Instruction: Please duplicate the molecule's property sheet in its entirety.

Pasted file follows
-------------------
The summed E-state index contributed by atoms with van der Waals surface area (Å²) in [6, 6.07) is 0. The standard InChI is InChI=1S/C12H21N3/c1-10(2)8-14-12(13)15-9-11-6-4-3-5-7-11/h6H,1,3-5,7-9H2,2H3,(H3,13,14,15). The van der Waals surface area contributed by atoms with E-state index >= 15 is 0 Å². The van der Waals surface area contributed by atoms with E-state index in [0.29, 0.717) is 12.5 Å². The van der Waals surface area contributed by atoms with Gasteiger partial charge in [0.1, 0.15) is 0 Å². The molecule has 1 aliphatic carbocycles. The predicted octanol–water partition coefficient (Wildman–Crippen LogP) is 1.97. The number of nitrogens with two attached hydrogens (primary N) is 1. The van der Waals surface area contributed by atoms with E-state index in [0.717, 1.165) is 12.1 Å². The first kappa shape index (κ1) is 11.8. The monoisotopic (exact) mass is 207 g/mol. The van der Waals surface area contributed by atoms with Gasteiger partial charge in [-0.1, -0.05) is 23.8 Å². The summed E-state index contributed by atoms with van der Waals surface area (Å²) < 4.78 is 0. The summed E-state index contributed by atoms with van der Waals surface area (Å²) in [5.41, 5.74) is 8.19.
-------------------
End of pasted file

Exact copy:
The summed E-state index contributed by atoms with van der Waals surface area (Å²) in [6, 6.07) is 0. The standard InChI is InChI=1S/C12H21N3/c1-10(2)8-14-12(13)15-9-11-6-4-3-5-7-11/h6H,1,3-5,7-9H2,2H3,(H3,13,14,15). The van der Waals surface area contributed by atoms with E-state index >= 15 is 0 Å². The van der Waals surface area contributed by atoms with E-state index in [0.29, 0.717) is 12.5 Å². The van der Waals surface area contributed by atoms with Gasteiger partial charge in [0.1, 0.15) is 0 Å². The molecule has 1 aliphatic carbocycles. The predicted octanol–water partition coefficient (Wildman–Crippen LogP) is 1.97. The number of nitrogens with two attached hydrogens (primary N) is 1. The van der Waals surface area contributed by atoms with E-state index in [0.717, 1.165) is 12.1 Å². The first kappa shape index (κ1) is 11.8. The monoisotopic (exact) mass is 207 g/mol. The van der Waals surface area contributed by atoms with Gasteiger partial charge in [-0.1, -0.05) is 23.8 Å². The summed E-state index contributed by atoms with van der Waals surface area (Å²) < 4.78 is 0. The summed E-state index contributed by atoms with van der Waals surface area (Å²) in [5.41, 5.74) is 8.19.